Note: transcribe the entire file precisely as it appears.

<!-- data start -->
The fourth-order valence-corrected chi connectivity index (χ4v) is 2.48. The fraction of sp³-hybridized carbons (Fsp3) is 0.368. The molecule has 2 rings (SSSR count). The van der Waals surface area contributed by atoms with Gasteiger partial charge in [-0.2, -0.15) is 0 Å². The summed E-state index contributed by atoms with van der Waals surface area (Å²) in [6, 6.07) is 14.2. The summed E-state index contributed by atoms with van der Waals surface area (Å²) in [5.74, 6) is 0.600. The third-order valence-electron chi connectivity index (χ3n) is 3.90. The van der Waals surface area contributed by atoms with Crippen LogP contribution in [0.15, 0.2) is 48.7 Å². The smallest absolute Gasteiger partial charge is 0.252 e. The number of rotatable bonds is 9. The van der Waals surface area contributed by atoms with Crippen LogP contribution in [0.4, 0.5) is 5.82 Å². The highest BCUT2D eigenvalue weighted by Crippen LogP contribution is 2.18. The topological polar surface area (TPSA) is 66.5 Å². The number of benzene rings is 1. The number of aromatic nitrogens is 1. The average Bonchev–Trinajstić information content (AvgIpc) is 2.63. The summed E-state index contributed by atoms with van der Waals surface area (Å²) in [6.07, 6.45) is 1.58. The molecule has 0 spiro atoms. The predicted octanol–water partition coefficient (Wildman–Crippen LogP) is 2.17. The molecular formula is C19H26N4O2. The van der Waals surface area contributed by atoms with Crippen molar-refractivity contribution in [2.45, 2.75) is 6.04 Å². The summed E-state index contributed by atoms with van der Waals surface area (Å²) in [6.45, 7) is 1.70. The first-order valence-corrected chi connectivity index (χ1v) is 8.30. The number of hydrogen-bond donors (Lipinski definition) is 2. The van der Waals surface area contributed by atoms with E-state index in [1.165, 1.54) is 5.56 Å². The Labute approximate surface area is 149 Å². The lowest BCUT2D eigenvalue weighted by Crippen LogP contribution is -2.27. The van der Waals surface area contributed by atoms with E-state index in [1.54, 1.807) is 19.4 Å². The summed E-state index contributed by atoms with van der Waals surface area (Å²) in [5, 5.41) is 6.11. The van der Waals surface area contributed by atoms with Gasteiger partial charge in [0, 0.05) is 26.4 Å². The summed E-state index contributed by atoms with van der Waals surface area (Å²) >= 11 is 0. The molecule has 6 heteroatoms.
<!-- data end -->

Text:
The fourth-order valence-corrected chi connectivity index (χ4v) is 2.48. The fraction of sp³-hybridized carbons (Fsp3) is 0.368. The molecule has 2 rings (SSSR count). The van der Waals surface area contributed by atoms with Gasteiger partial charge in [-0.2, -0.15) is 0 Å². The summed E-state index contributed by atoms with van der Waals surface area (Å²) in [6, 6.07) is 14.2. The summed E-state index contributed by atoms with van der Waals surface area (Å²) in [5.74, 6) is 0.600. The third-order valence-electron chi connectivity index (χ3n) is 3.90. The van der Waals surface area contributed by atoms with Crippen LogP contribution in [0.15, 0.2) is 48.7 Å². The smallest absolute Gasteiger partial charge is 0.252 e. The number of rotatable bonds is 9. The van der Waals surface area contributed by atoms with Crippen LogP contribution in [0.4, 0.5) is 5.82 Å². The highest BCUT2D eigenvalue weighted by Crippen LogP contribution is 2.18. The topological polar surface area (TPSA) is 66.5 Å². The number of benzene rings is 1. The number of aromatic nitrogens is 1. The average Bonchev–Trinajstić information content (AvgIpc) is 2.63. The summed E-state index contributed by atoms with van der Waals surface area (Å²) in [6.07, 6.45) is 1.58. The molecule has 0 spiro atoms. The predicted octanol–water partition coefficient (Wildman–Crippen LogP) is 2.17. The molecular formula is C19H26N4O2. The van der Waals surface area contributed by atoms with Crippen molar-refractivity contribution in [2.45, 2.75) is 6.04 Å². The summed E-state index contributed by atoms with van der Waals surface area (Å²) in [6.45, 7) is 1.70. The first-order valence-corrected chi connectivity index (χ1v) is 8.30. The number of hydrogen-bond donors (Lipinski definition) is 2. The van der Waals surface area contributed by atoms with E-state index in [1.165, 1.54) is 5.56 Å². The Labute approximate surface area is 149 Å². The lowest BCUT2D eigenvalue weighted by Crippen LogP contribution is -2.27. The van der Waals surface area contributed by atoms with E-state index in [1.54, 1.807) is 19.4 Å². The summed E-state index contributed by atoms with van der Waals surface area (Å²) in [5, 5.41) is 6.11. The van der Waals surface area contributed by atoms with Gasteiger partial charge in [0, 0.05) is 26.4 Å². The summed E-state index contributed by atoms with van der Waals surface area (Å²) >= 11 is 0. The molecule has 6 heteroatoms.